By Alexei Oreskovic and Gerry Shih
SAN FRANCISCO, April 9 Facebook will pay $1
billion in cash and stock for Instagram, a 2-year-old
photo-sharing application developer, in its largest-ever
acquisition just months before the No. 1 social media website is
expected to go public.
The price was stunning for an apps-maker without any
significant revenue, even with soaring startup valuations in
Silicon Valley, as Facebook sought to absorb a potential rival
or at least prevent it from falling into the hands of a major
competitor like Twitter or Google.
As Instagram's popularity has shot up in recent months, the
company's leadership has mulled possible strategies to expand
the service into a fully featured social network - much like a
photo-driven, stripped-down version of Facebook, Twitter, or
even Path, a company insider said.
Instagram is "a property that would have been amazingly
valuable to not just Facebook, certainly Twitter was in the hunt
as well," said Lou Kerner, founder of the Social Internet Fund.
"I'm sure Google was interested as well. So to some degree
an acquisition like this is both offensive and defensive. It
would be a highly leveragable asset for anybody who wanted to
compete against Facebook."
The acquisition marks an exception in strategy for Facebook,
which has traditionally bought small companies as a means of
hiring coveted teams of engineers. Facebook typically
discontinues the acquired company's products or builds similar
versions that it integrates into its service.
Instagram, however, will not only remain running, but
Facebook will build features into it as time goes by, both
The Instagram application, which allows users to add filters
and effects to pictures taken on their iPhone and Android
devices and to share those photos with their friends, has gained
about 30 million users since it launched in January 2011.
Instagram, with roughly a dozen employees based in San
Francisco, was reportedly in the process of wrapping up a $50
million funding round last week from investors including Sequoia
Capital, according to the technology blog AllThingsD.com. The
funding valued the company, founded in early 2010, at $500
million, it said.
Facebook, which is expected to raise $5 billion via the
largest Silicon Valley initial public offering by May, will
acquire Instagram's entire team.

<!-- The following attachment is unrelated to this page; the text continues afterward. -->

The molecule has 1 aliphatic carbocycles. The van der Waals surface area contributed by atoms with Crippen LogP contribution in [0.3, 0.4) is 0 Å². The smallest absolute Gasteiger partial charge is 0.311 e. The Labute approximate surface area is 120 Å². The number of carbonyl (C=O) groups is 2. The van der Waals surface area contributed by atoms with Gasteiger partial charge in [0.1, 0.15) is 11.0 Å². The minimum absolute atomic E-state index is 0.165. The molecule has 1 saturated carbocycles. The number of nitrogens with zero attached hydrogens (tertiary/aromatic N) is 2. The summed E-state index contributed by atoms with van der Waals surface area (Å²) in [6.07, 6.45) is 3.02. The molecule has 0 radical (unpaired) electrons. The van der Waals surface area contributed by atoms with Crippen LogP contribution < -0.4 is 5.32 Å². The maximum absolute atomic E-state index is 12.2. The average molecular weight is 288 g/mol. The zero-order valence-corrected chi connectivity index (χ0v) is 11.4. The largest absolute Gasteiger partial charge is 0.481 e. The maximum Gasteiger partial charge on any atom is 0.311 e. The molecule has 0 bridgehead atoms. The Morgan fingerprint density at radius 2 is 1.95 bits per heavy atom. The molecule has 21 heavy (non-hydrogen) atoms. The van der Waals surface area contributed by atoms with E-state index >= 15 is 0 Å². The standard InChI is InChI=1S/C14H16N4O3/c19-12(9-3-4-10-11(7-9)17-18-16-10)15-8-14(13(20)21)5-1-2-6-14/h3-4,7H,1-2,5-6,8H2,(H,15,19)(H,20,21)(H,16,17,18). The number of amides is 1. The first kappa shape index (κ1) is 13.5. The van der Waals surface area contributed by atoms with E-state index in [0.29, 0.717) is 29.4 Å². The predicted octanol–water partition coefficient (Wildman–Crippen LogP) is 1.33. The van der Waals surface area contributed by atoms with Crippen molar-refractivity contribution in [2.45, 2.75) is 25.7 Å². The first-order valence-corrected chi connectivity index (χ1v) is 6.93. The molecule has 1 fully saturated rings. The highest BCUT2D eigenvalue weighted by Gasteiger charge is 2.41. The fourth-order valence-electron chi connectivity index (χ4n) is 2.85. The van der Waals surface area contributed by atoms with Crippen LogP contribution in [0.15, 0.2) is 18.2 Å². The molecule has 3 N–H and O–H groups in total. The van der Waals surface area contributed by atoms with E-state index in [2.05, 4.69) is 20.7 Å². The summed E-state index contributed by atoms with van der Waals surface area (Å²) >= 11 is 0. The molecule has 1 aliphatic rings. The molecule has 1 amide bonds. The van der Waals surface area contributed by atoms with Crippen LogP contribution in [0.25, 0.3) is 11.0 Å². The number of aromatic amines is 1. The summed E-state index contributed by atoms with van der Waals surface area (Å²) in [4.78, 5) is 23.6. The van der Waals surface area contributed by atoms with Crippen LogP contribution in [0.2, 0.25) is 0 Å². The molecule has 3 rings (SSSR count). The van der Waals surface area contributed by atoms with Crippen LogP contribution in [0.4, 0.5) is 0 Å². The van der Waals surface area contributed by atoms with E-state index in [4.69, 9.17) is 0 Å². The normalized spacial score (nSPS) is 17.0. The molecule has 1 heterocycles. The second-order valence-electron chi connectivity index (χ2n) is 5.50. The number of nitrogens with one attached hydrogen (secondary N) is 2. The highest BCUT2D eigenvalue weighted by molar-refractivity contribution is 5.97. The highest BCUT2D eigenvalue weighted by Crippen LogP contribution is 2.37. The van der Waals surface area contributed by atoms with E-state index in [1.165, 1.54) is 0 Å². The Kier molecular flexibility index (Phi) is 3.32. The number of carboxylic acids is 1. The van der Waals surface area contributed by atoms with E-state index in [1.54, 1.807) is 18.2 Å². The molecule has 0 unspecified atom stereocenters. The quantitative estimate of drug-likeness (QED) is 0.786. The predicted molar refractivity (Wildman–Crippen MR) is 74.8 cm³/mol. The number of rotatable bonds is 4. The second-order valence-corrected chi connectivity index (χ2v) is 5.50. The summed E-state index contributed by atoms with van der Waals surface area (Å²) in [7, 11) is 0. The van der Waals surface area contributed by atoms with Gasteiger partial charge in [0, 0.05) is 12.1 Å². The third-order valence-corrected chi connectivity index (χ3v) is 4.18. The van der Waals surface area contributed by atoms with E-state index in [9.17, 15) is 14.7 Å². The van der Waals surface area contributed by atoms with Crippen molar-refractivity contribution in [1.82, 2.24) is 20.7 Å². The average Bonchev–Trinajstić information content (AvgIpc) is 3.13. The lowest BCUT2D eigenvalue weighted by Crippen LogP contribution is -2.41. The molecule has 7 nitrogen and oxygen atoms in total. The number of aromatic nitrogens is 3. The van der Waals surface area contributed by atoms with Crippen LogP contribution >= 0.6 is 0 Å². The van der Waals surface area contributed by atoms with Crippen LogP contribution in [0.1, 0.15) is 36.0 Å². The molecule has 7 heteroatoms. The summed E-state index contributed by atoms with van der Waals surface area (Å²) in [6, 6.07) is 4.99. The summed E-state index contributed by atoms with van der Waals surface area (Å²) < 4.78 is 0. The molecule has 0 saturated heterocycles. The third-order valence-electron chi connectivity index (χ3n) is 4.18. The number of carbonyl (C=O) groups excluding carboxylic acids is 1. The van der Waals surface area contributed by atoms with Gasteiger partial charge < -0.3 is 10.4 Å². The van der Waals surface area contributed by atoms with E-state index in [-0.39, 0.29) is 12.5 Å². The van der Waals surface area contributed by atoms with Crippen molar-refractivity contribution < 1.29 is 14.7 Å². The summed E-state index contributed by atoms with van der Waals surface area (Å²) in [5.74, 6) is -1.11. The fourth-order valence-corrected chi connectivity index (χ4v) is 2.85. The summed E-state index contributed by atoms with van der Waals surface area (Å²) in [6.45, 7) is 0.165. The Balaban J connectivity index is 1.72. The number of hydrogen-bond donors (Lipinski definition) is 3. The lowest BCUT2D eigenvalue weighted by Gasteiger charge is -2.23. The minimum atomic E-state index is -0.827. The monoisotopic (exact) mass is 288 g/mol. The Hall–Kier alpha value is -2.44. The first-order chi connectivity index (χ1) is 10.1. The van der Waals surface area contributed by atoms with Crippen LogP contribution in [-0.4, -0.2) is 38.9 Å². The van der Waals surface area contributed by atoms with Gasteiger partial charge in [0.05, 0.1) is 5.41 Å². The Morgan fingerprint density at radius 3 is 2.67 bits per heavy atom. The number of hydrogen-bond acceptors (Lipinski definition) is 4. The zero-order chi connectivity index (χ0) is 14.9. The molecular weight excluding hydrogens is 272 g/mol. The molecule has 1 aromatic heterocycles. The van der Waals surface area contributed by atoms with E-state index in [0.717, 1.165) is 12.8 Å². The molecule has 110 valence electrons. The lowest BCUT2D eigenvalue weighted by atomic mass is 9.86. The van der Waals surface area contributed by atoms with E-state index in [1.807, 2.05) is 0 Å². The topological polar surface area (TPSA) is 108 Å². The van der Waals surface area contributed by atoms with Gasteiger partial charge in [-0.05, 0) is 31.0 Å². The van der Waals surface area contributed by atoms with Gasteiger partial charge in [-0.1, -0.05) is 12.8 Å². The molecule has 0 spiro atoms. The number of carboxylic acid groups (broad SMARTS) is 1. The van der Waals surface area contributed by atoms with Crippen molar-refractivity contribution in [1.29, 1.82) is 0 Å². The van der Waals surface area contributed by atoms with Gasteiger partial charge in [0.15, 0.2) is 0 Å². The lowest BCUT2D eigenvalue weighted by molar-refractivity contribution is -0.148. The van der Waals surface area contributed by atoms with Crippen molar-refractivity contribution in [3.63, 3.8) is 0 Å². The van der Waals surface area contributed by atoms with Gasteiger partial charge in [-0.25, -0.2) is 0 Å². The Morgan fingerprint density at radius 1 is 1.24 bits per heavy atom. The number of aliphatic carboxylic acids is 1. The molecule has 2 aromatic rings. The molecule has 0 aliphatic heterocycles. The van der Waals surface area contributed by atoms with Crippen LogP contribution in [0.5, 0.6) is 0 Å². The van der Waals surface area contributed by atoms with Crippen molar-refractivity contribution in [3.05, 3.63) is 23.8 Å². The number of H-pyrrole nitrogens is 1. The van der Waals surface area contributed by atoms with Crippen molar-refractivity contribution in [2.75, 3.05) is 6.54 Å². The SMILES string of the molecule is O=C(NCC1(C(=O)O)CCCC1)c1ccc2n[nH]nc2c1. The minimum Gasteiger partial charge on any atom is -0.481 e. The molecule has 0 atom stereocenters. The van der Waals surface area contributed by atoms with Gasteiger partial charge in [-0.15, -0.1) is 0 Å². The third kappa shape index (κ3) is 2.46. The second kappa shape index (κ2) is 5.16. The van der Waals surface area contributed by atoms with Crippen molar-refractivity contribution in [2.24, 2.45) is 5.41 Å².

"This is an important milestone for Facebook because it's
the first time we've ever acquired a product and company with so
many users," Facebook CEO Mark Zuckerberg said in a blog post.
"We don't plan on doing many more of these, if any at all."
The deal, a closely kept secret at the tiny start-up, is
expected to close this quarter. CEO Kevin Systrom announced the
transaction to Instagram employees at a 9 a.m. meeting on
Monday, according to the source inside Instagram.
TAKING PAGE FROM GOOGLE'S BOOK
The Instagram deal is expected to resemble Google Inc's
$1.65 billion acquisition of video service YouTube in
2006. YouTube retains its own offices in San Bruno, California,
and largely operates independently of Google.
The acquisition came as Instagram was in the process of
meeting with venture capital firms about raising more funding,
according to one source familiar with the matter.
"It was not long-planned," the source said on condition of
anonymity, referring to the Facebook acquisition. "What happened
is that Facebook must have come in with a number."
In addition to bolstering Facebook's photo-sharing and
mobile capabilities, one side benefit of the deal for Facebook,
the source noted, is that it prevents rival Twitter from
acquiring the popular app.
With its purchase, Facebook said it would continue to
develop Instagram as an independent app that remains compatible
with other social networking services.
"We plan on keeping features like the ability to post to
other social networks, the ability to not share your Instagrams
on Facebook if you want, and the ability to have followers and
follow people separately from your friends on Facebook,"